Meet lovely Lily, our native Spanish AND Mandarin Chinese speaking intern. (Although she speaks 5 languages!)


Hi everyone, my name is Lily Huang. I’m a sophomore student studying Psychology & Spanish in UC Berkeley. I am a new Chinese/Spanish intern for TA-DA!

A little bit about myself: I was born in Venezuela. Lived in China for 7 years, and then moved back to Venezuela for 7 years. I came to the US when I was 14 years old, and I studied high school in San Francisco.

Due to my family background, I can speak 5 languages: Chinese (Mandarin, Cantonese, Taishanese), Spanish, and English. Currently, I’m learning Japanese and French.  

When I was asked if I would like to write a blog for TA-DA! and talk about my experience about languages and cultures, I immediately accepted the opportunity without hesitation. The existence of language is like oxygen to me. I can’t see it, can’t touch it, can’t smell it, can’t hear it, but without it I can’t live. It played a very important role in my life, especially in my childhood. Language has been my best friend, playmate, teacher and it has accompanied me since I was born.

Many people have asked me what’s the experience of knowing so many languages, and it has been one of most challenging questions to answer for me. I feel like it can’t be answered by one word or one sentence. Therefore, I hope that through this blog, I would be able to deliver my messages and feelings more precisely.


Chers amis,
What’s the point of learning languages? New languages? Multiples languages? Or even language itself?  



“Si alguien está hablando cosas malas de ti, tu lo puedes entender y defenderte de ti mismo.”

I looked at the answers I got from informal conversations with my peers, and I questioned myself: is this what it really means? Although I can’t deny that the advantages of knowing multiple languages, is this really the meaning of what learning a language is?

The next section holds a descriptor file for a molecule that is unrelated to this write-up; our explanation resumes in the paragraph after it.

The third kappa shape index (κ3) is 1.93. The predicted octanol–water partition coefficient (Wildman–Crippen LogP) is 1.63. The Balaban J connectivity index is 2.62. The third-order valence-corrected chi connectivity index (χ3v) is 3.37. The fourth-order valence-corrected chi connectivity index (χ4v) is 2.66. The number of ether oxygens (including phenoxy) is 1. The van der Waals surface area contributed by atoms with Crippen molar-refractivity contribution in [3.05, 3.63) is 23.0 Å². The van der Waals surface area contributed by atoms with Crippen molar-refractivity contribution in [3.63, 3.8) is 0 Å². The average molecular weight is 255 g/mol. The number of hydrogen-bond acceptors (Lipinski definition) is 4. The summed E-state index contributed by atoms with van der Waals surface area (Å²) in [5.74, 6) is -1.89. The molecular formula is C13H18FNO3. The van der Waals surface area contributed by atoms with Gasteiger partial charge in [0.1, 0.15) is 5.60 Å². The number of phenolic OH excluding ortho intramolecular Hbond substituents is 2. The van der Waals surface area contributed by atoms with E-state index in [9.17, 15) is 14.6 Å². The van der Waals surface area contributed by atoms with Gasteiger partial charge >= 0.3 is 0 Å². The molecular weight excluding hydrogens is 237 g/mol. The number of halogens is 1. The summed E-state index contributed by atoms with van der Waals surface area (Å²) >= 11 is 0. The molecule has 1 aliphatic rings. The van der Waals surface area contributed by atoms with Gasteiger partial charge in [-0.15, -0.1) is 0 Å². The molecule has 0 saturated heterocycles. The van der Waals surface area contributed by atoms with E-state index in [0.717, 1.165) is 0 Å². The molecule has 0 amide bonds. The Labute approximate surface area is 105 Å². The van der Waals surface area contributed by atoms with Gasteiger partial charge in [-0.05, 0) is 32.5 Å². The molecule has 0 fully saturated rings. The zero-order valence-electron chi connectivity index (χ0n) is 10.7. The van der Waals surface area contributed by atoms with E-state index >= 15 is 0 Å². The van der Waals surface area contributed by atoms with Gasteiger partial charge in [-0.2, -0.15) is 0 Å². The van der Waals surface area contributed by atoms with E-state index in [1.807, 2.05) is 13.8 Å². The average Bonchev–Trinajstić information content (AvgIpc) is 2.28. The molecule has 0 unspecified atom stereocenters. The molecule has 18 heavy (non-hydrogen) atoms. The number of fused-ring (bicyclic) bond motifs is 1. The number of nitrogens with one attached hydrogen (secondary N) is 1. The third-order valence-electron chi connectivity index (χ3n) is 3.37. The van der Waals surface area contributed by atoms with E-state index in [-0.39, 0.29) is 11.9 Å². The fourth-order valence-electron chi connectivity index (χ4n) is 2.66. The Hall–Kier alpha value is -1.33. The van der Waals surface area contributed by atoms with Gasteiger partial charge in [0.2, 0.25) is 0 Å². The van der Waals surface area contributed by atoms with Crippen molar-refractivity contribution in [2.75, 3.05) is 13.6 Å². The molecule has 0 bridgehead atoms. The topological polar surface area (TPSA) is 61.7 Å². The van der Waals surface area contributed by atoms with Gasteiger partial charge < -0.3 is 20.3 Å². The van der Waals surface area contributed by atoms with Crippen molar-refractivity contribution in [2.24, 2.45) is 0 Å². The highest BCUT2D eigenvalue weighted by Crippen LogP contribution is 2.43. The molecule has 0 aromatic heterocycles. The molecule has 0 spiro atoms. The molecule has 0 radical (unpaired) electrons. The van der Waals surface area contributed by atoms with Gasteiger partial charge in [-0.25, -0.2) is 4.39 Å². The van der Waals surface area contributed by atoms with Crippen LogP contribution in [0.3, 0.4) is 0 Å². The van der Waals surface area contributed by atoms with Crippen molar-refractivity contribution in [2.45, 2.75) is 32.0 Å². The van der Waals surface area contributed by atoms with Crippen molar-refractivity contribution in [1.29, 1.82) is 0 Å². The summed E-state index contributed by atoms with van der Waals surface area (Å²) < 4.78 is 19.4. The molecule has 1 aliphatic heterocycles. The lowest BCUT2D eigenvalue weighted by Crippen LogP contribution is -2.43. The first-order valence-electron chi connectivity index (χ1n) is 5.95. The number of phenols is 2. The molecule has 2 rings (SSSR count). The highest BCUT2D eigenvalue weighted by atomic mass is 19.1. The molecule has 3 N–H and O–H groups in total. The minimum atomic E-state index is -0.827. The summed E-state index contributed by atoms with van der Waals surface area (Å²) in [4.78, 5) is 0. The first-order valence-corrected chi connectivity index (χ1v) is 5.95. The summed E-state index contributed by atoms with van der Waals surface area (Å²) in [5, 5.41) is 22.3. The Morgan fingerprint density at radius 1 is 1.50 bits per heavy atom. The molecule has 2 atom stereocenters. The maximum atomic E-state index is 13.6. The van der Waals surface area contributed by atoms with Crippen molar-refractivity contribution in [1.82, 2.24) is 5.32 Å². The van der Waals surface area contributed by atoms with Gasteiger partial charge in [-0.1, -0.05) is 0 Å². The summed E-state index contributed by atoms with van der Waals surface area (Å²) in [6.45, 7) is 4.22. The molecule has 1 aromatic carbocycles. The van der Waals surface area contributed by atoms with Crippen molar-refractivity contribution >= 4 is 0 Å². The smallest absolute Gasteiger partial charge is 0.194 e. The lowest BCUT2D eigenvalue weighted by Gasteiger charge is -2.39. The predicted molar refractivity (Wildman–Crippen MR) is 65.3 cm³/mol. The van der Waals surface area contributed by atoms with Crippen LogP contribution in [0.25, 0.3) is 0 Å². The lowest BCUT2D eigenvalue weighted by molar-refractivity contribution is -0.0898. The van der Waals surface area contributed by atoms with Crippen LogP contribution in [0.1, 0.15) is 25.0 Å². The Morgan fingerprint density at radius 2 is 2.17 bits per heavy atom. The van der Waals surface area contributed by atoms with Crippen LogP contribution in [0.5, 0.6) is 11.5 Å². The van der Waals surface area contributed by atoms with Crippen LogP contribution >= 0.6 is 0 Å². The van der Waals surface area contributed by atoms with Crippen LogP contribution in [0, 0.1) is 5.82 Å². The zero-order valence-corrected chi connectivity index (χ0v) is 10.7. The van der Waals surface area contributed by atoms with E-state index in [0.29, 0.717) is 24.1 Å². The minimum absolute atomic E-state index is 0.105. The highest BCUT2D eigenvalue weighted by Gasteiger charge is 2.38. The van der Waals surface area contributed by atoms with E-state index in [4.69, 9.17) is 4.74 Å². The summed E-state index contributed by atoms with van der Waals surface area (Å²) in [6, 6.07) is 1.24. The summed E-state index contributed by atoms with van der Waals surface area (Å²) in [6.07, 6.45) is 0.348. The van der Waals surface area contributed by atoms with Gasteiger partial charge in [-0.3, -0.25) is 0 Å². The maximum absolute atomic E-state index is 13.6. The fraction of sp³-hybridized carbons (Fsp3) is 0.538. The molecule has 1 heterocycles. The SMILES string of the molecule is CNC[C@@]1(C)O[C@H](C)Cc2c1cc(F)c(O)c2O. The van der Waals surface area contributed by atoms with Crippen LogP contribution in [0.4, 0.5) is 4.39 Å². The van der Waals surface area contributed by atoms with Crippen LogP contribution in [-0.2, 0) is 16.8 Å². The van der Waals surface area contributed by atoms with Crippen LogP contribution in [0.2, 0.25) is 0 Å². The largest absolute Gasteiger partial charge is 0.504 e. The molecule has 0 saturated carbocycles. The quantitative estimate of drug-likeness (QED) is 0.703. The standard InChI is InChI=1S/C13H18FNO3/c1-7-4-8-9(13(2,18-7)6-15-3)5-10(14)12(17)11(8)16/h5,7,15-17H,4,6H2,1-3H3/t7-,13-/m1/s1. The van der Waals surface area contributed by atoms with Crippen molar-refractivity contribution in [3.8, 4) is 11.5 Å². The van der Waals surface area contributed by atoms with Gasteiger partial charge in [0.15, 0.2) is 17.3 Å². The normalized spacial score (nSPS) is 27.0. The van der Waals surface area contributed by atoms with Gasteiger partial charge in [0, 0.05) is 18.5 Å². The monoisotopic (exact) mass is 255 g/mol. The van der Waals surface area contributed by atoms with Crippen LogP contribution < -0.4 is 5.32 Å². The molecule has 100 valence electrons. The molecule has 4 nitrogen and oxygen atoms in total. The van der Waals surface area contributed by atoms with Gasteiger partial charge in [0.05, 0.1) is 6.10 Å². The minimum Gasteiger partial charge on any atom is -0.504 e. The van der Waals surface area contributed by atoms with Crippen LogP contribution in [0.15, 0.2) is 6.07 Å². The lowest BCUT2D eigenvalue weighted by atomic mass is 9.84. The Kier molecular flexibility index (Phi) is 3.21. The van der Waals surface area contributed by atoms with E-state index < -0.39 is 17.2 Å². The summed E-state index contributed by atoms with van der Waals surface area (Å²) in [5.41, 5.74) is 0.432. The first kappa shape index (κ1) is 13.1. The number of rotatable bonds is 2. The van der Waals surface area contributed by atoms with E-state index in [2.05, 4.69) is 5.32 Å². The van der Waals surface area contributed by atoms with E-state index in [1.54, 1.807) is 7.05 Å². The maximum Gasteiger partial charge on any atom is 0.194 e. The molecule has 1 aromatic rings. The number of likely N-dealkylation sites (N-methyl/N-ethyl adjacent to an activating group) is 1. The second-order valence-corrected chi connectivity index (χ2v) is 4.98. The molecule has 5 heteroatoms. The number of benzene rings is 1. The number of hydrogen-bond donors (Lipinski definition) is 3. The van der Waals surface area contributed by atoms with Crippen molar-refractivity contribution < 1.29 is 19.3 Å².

Deep down inside of my heart, I can hear a voice whispering: No, that’s not all true about languages. Language means more than just some superficial benefits it provides. I sat down and thought for a long time. I searched for answers through my memories in my brain, and finally I had an idea. I think language should mean….

….brilliant and warm smiles:

“Lili, me puedes enseñar hablar un poco de chino?”

“Wow, que genial!”

“Lili, qué significa estas palabras?”


“Lili, cómo se escribe tonta en chino?”

“Jajaja, que chistoso esas letras!”

….it should mean imagination, creativity, enseñanzas and story tales:

“En el planeta del principito, siempre había habido flores muy simples” ---El principito

“小红帽不知道狼是坏家伙,所以一点也不怕它。” ---小红帽

“Alice had no idea what to do, and in despair she put her hand in her pocket, and pulled out a box of comfits” ---Alice in Wonderland

….it should mean create bridges and remove barriers:

“Bonjour, comment allez vous?”

“Je vais bien et vous? ça va?”

“Oui, ça va. j’ai une question. Est-ce qu’il y a de devoirs pour aujourd'hui?”

“まぁ、おんかが すきましたね。 今なんじですか?”


“じゃあ, 昼ごはんお 食べませんか?”

“はい、そうそうしました。 なにをたべましょうか。”

….it should mean one’s origin:

黄:《后汉书·郡国志》曰:“故黄国,赢姓。” ***






So, what does language actually mean to me? I still don’t think I have a perfect answer for it.

It’s a like puzzle that is still waiting on me to complete. It’s like a puzzle that has endless possible outcomes, but you can only find out how magical and fabulous it is once you complete it.  


Meilleurs vœux,


Lily Huang Chen